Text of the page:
Steel’s Cornucopia of Options
In the 1960s, carmakers had five grades of steel to work with. Today there are more than 200 options, including some that are more than 10 times as strong.
In the 1960s, carmakers had five grades of steel to work with. Today there are more than 200 options, including some that are more than 10 times as strong, says Jody Hall, vice president of the automotive market for the Steel Market Development Institute.
She notes that advanced high-strength steel is the fastest growing material in modern vehicles. Car companies are using these stronger steels to maintain performance while reducing vehicle weight. When used to form the outer skins of car doors, for example, high-strength steel can reduce overall door mass by 30%, Hall says.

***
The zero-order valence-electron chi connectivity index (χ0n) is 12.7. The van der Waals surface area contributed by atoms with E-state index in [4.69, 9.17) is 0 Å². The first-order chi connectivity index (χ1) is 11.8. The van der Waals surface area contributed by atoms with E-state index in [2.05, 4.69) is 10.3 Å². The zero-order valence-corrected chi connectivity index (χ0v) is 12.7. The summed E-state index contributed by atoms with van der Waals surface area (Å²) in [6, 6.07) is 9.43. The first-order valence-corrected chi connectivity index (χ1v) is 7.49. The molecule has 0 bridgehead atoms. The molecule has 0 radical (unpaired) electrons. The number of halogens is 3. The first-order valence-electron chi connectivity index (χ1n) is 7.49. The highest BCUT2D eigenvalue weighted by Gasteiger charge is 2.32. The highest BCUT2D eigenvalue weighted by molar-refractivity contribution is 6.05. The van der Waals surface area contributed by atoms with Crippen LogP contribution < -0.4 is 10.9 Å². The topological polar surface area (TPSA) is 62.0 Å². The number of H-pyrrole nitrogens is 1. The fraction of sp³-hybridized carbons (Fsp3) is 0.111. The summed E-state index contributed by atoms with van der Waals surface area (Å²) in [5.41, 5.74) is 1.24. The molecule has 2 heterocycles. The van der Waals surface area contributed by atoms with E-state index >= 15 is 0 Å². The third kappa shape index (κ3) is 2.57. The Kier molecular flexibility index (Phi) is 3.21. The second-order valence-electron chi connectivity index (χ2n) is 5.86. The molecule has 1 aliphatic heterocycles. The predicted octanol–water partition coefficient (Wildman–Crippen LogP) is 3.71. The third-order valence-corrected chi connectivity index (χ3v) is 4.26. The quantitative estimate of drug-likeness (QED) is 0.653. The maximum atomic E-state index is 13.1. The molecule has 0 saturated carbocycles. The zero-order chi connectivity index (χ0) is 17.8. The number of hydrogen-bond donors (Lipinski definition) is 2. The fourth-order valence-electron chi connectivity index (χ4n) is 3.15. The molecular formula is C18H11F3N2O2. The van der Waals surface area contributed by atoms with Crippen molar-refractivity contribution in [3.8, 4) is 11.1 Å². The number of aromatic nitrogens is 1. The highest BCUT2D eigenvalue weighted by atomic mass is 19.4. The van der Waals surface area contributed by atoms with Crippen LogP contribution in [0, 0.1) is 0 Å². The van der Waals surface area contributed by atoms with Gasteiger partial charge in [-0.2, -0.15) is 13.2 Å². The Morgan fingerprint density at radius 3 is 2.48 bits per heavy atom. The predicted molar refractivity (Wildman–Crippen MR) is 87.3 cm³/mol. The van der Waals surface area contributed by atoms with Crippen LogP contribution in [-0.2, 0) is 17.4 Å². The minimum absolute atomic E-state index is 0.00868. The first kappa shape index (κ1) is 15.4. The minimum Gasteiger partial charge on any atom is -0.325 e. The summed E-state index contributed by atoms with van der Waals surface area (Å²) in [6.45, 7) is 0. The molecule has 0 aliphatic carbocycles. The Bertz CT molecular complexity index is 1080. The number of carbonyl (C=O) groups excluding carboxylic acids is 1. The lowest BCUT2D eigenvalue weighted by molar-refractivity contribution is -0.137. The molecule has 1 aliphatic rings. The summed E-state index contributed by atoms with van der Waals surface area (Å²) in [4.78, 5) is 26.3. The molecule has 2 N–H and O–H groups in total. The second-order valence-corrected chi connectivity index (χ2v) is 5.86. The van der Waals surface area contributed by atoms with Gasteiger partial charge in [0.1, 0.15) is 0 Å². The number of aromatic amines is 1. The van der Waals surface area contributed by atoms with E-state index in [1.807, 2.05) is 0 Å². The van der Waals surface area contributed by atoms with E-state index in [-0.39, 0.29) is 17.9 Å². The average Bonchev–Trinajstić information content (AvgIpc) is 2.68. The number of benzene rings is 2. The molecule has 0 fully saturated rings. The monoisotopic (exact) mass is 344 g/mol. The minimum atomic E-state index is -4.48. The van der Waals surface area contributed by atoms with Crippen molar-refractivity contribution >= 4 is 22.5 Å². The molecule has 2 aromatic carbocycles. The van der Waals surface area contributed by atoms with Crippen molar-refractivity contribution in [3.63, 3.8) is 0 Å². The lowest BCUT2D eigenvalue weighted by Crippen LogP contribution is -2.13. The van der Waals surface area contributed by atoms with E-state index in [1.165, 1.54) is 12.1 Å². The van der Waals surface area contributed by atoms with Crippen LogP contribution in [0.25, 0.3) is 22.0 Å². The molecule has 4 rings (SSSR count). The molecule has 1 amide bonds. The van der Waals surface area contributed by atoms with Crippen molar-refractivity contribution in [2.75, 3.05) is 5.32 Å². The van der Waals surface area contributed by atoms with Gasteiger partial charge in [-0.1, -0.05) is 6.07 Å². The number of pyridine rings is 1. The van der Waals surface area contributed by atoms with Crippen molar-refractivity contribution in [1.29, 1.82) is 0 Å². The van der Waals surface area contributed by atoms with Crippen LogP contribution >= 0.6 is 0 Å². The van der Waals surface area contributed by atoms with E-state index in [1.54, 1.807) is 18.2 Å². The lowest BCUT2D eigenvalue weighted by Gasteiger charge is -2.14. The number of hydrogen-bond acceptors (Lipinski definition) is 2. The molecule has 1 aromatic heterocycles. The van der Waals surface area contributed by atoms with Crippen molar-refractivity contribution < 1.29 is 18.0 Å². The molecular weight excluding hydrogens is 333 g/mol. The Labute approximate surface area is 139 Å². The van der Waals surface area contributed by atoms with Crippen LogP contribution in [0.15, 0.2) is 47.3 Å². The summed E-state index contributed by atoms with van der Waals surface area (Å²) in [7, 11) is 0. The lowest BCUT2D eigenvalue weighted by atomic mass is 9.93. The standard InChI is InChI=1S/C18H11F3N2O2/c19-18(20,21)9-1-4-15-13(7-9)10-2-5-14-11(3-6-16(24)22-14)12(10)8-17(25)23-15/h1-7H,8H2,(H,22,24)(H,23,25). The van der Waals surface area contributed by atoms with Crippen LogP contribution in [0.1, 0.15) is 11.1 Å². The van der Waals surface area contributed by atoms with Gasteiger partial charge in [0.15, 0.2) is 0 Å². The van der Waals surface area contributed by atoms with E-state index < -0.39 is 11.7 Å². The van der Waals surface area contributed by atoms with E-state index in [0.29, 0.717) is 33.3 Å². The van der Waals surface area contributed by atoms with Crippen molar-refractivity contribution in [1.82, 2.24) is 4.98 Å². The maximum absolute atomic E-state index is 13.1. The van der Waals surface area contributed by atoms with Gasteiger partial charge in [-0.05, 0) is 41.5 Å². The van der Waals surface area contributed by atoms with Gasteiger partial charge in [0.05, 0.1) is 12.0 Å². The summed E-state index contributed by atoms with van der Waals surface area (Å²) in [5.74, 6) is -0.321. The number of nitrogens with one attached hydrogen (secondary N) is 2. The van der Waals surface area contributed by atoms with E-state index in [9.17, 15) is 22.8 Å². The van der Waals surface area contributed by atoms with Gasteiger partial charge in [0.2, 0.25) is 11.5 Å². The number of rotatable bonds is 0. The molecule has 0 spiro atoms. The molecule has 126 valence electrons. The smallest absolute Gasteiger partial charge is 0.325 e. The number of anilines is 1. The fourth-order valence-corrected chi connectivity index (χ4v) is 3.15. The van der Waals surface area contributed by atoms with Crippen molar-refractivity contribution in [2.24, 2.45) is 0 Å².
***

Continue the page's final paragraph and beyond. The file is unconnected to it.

SMDI’s most recent Steel Technology Roadmap for Automotive details recent breakthroughs in steel and supports efforts by government laboratories, universities and suppliers to help carmakers implement the latest steel options.
Anyone who has anything to do with the steel industry ought to go out and buy a Volvo right now.
How carbon fiber is utilized is as different as the vehicles on which it is used. From full carbon tubs to partial panels to welded steel tube sandwich structures, the only limitation is imagination.
The pickup-truck segment in the U.S. market is somewhat like the vehicles themselves: big.